Chopper Review

Michael Brooke has reviewed the Region 2 DVD release of Chopper

Chopper is the authorised biopic of Mark “Chopper” Read, who is apparently second only to the old iron buckethead himself, Ned Kelly, in Australia’s popular folk villain demonology. A career criminal turned best-selling author, his popularity seems to stem from the same roots as that of the Kray twins on the other side of the world: though it’s never made clear what he thought of his mother, it nonetheless seems that he specialised in only doing his own kind, “doing” in this instance frequently involving chopping off their toes, which gave him his nickname.

Writer-director Andrew Dominik stages his film in two halves, the first showing Chopper dealing with prison life in a decidedly idiosyncratic way (cutting off his own ears to gain a transfer, for instance), the second showing him coping with the equal challenges posed by the outside world. The film alternates between gritty documentary realism and hyperstylised fantasy, with a bracing (and peculiarly “Australian”) vein of black comedy running throughout – much like Quentin Tarantino’s films, it’s alternately shocking and hilarious, as Chopper launches a vicious attack on a fellow inmate and then, as his victim is literally weltering in his gore, takes pity on him and offers him a cigarette.

Eric Bana’s title-role performance is truly astonishing – and I reached that verdict before I saw footage of the man he was portraying, after which I added the words “and uncannily accurate”. He’s in almost every frame of the film, and it’s impossible to take your eyes off him: by turns funny, confident, piteous, terrifying, compelling and repulsive, he’s completely unpredictable, whether he’s barely reacting to a multiple stabbing attempt or casually getting his cock out in the middle of a crowded bar in order to attract attention.

Bana is overwhelmingly the reason to see Chopper, at least for non-Australians unfamiliar with his life story, because there’s little contextualisation in the film itself, and a first-time viewer may well be left decidedly ambivalent, if not thoroughly confused. Dominik spends so much time focusing on Chopper that great swathes of important information are left unexplained – we know little or nothing about the people that he kills, so when he becomes some kind of media folk hero (this isn’t a spoiler, as the film kicks off with an interview emphasising this) we don’t know whether it’s because the media are as uninformed as we are but like a good story or because they sincerely believed that Chopper’s victims deserved to die.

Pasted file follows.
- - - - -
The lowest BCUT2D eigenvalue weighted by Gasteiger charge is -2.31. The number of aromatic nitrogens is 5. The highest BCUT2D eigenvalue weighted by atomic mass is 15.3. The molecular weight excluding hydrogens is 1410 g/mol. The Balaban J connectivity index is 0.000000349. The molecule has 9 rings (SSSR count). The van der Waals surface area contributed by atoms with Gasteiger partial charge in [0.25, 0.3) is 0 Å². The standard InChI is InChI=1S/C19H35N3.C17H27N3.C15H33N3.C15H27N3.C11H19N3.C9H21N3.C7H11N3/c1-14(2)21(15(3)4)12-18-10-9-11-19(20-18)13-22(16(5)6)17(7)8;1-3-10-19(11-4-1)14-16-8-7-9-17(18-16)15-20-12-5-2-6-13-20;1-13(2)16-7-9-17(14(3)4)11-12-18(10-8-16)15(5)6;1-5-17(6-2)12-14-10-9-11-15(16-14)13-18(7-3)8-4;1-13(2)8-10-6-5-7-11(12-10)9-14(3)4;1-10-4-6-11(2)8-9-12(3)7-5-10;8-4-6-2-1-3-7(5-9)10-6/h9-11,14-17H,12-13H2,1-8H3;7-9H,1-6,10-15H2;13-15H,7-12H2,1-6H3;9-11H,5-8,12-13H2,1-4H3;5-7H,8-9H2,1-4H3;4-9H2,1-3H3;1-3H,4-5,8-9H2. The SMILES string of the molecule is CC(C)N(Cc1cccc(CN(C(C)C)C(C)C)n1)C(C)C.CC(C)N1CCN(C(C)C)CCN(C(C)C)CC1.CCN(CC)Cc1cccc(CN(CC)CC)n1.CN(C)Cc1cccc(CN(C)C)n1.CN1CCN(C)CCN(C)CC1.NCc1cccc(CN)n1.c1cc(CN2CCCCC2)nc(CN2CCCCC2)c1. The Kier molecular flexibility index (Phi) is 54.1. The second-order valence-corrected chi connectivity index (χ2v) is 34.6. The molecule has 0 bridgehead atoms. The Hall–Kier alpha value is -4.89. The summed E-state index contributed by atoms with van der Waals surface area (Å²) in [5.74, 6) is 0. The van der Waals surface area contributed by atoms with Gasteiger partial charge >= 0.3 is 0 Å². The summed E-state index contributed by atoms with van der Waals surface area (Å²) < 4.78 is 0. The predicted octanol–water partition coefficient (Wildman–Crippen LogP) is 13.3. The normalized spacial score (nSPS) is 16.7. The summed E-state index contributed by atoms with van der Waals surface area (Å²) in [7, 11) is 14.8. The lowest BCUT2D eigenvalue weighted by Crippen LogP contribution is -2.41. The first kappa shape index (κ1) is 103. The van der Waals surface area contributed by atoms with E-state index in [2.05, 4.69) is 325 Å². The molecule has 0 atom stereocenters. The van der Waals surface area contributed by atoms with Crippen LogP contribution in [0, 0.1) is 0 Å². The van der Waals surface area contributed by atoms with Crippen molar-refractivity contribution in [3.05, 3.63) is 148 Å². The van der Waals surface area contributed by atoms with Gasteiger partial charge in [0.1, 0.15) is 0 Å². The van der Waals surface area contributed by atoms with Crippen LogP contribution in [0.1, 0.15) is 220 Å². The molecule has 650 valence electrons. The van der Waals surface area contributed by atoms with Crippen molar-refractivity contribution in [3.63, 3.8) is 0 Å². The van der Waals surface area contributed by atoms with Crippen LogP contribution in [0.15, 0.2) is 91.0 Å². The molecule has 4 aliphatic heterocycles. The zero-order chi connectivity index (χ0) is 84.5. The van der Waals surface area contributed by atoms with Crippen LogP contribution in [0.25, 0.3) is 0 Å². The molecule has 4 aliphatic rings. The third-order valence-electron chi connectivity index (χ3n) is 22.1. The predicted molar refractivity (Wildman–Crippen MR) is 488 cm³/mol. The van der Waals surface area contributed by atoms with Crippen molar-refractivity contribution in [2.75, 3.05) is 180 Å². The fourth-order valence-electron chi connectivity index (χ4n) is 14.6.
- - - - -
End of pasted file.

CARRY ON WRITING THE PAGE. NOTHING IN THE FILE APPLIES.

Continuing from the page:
Chopper has apparently written more than one book about his colourful life and career, and the film at times feels like an overly sketchy précis – just the highlights, with little real insight into what makes its subject tick. Dominik and Bana score plenty of brownie points for refusing to romanticise or even justify Chopper’s more extreme cases of sociopathic behaviour, but the lack of context is frustrating. We know there’s a contract out on him, for instance, but we don’t really know why: it could be anything from heavy-duty crimes against the criminal fraternity to a well-aimed insult. Crucially, there’s nothing to explain his psychotic episodes, and while it’s arguable that an over-elaborate explanation might have worked against it, telling us nothing at all is less than helpful, as it means that we never really get to understand him as a human being. And that, especially given Bana’s multifaceted performance, does the film a disservice.